A World away, Camping in Durdle Door, Dorset

You don’t have to travel far, to have an Adventure!

This is something I have learnt a lot of since returning to live back in the UK, 2 years ago (already).

I have moved four times within England since my return, and in the New Year, I will be moving again – hopefully for the last time; for a while at least.

All this moving, has got me seeing more of England in general, and I’ve come to realise that there are some incredible places to discover.

With that in mind, I’d like to share with you one of the top locations I’ve managed to adventure to this year.

Durdle Door, is a privately owned and natural landmark situated in the South West Coast of England, in an area known as the Jurassic Coast, a World Heritage site, and for the first time in many years, I went camping.


I first visited Durdle Door as a child, on a family holiday, and my most vivid memory of that holiday, was a lot of walking. I then revisited it for my 25th birthday, with my sister, and again discovered that there was indeed a lot of walking.


On this trip, I decided to camp at the Durdle Door Holiday park, as it was within a short walking distance to the Durdle Door Landmark, which made the 4am wake up call to capture the sunrise all the more easier.

Sunrise captures at 4.30am
Sunrise captures at 4.30am


Camping at Durdle Door Holiday Park 


Having driven the 3 hours from West Sussex, to the Jurassic Coast, on what was one of the hottest days of the year, we were quite pleased to be sleeping outside.

The cost of the tent pitch for the site was £38 per night and we stayed 2 nights. This included the option to park our car on site.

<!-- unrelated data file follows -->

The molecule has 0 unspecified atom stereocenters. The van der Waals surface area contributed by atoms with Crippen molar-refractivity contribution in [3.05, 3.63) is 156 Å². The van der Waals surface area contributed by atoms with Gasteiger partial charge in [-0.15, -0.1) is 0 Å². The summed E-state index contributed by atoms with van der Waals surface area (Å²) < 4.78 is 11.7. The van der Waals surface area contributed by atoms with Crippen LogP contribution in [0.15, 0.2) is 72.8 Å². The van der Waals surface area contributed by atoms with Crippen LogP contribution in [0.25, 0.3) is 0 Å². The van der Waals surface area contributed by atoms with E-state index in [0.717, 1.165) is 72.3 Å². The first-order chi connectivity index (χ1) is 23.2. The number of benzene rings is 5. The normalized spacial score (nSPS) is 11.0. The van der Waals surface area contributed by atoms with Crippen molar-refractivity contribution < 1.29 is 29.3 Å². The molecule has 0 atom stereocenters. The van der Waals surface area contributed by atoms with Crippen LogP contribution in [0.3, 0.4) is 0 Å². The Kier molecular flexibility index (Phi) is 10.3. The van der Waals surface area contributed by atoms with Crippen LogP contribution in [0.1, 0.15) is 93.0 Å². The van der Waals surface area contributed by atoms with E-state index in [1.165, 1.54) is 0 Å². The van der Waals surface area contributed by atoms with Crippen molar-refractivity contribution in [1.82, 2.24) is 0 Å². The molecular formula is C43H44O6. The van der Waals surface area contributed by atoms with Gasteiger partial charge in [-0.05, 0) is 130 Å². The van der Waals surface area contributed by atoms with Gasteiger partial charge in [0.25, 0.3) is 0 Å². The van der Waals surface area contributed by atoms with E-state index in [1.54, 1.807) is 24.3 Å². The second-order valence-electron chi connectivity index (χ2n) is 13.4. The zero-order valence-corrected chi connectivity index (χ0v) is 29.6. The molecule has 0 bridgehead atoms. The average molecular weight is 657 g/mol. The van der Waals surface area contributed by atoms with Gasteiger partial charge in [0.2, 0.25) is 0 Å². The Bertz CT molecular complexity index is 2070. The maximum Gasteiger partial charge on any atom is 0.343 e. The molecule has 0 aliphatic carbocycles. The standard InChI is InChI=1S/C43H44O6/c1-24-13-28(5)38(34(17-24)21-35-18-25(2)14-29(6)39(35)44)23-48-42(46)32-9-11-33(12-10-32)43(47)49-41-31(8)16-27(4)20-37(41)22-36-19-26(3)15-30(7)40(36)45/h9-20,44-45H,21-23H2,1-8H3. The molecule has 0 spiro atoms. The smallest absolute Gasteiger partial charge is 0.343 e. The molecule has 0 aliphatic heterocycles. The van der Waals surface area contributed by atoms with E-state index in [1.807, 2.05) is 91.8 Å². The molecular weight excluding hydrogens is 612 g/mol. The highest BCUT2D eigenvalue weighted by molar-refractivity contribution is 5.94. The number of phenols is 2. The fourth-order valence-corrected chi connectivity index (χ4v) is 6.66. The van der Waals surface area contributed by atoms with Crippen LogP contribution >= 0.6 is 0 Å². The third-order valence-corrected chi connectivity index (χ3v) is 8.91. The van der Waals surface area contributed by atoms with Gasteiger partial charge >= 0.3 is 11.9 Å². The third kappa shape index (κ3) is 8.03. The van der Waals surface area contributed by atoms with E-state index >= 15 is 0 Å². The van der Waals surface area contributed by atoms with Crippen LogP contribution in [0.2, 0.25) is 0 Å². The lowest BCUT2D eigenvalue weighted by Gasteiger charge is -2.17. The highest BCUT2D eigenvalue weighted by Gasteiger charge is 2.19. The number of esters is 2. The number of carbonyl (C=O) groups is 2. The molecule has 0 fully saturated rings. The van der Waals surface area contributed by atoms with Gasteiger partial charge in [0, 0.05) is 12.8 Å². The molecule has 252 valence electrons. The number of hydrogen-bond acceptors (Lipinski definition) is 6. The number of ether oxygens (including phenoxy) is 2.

On site facilities

The site is home to some wooden camping pods as well as mobile homes (static caravans), so if you are not into camping, then you will find some comfort in these options.


For those camping, there is a large hut for hot showers, and a toilet block, which is clean and well maintained.

There was an area to BBQ food, as well as wash up, and a large freezer, so that you could freeze ice blocks to cool your food.  The nearest large town was 10 miles away (which we cycled to on one occasion), but there is also an on site shop to buy small supplies, or a restaurant, if you do not wish to cook.

Things to do at Durdle Door 




As well as taking a stroll down the hill to the landmark, which is a must see both in the morning and evening,  the Jurassic Coastline is stunning, and is postcard perfect at every turning.


You can take a wander over the hill, which is quite a walk to nearby Lulworth Cove, which is a slightly bigger village, with some more accommodation options, restaurants, tourist shops and tea rooms.

On the hill overlooking the harbour is a great spot for watching the sunset.

Sunset at Lulworth Cove
Sunset at Lulworth Cove



Although rather hilly, if you are into cycling then taking a bicycle with you on your trip is worthwhile. We cycled from the holiday park to the nearest larger town of Wareham, a mere 20 miles, there and back. It was a beautiful ride, if not quite exhausting.

Lulworth Castle 


Many of my trips involve a Castle, and this trip was no exceptions. Lulworth Estate boasts a beautiful Castle (though it does not have a moat!) and is set amongst stunning gardens and grounds. The weekend we visited had free entry, as there was essential maintenance taking place, so we picnicked in the sun, and played a but of mini pitch and putt on the lawn.


If you are seeking adventure, stunning scenery, great Cream Teas and heritage sites, then you need to take a trip to Durdle Door. It is a place that I will definitely be returning to

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